Shop Referrals: A Shop’s Got to Know its Limitations

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Shop Referrals: A Shop’s Got to Know its Limitations

Who among us doesn’t smile when we watch the classic 1973 movie “Magnum Force,” as Clint Eastwood, playing his iconic character Detective Harry Callahan, walks slowly away as the corrupt Lieutenant Neil Briggs’ (Hal Holbrook) car explodes and he mutters his infamous line, “A man’s got to know his limitations”?

The same thing holds true for all of us. While your shop may be proficient in a wide range of diagnostic and repair procedures, let’s face it: It’s difficult to know everything.

Even though your shop offers a wide range of services, and you have a reputation for being the area’s expert in one or more specific areas, it’s hard to be an expert in absolutely everything.

There may be instances where you simply don’t feel comfortable in tackling a specific job, or do not have all the equipment to properly perform the job. Let me cite a couple of examples. Let’s say a good customer comes in with his classic 1966 Jaguar and wants you to work on the suspension and do an alignment. While you certainly can do alignments, those mid-’60s British cars have a distinct personality that might be best left to the shops who regularly work on them.

Or, what about the woman with a 2011 Mercedes who needs at least one of the batteries replaced? One shop owner I know said he properly diagnosed the problem, followed the proper procedures (or so he thought), and ended up needing to have the vehicle towed to a specialist to bring the car back to life. Imagine the frustration, embarrassment and cost for something that should be as straightforward as a battery replacement.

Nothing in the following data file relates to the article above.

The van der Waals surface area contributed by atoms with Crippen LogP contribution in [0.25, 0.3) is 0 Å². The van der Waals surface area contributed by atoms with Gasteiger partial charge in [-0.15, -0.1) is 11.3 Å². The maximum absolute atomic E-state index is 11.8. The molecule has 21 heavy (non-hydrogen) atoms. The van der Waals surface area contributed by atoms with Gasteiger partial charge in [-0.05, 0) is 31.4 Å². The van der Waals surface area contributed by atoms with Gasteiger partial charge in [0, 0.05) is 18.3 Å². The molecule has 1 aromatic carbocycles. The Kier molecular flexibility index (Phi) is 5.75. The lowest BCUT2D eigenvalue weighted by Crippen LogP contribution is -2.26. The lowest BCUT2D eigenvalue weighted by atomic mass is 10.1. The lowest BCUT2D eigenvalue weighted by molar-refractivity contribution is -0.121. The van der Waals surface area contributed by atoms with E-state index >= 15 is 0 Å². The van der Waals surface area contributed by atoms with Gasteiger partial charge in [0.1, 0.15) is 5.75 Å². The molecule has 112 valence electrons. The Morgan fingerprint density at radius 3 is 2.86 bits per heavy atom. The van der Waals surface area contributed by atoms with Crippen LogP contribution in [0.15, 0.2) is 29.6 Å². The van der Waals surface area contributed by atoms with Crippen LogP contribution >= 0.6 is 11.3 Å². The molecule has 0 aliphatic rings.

These are the times when you need to just say no. But when you face these circumstances, never leave your customer in the lurch. Prove that you are the expert and have a referral list of shops that can properly do the work for the customer. And, with your customer’s permission, you can even make the call to help set up the appointment.

I’m not just talking about referring the customer back to the new car dealer, either. I’m talking about having done your homework about the quality of work being performed by any shop that is on your referral list. The bottom line is you want to make sure your customer always knows that you are the first person to contact for any vehicle repair work.

Another benefit of creating a relationship with hand-picked shops in your market area is the goodwill you’ve established with those shops. You refer specialty work to them, and in turn, they refer jobs to you that are out of their comfort zone. The customer benefits by being serviced by a shop that offers the best fit for their needs.

Granted, it’s difficult to admit that you can’t do everything. But instead of allowing your ego to stand in the way of providing the customer with the best service possible, creating a working alliance with other shops can be a win-win for everyone involved.

Once you’ve established a network of specialty shops (and that involves visiting those shops and working out a bipartisan agreement), instead of appearing negative by giving the customer the impression that your shop can’t meet their needs, you can turn this into a positive by exuding confidence and providing them with the best solution.   ■

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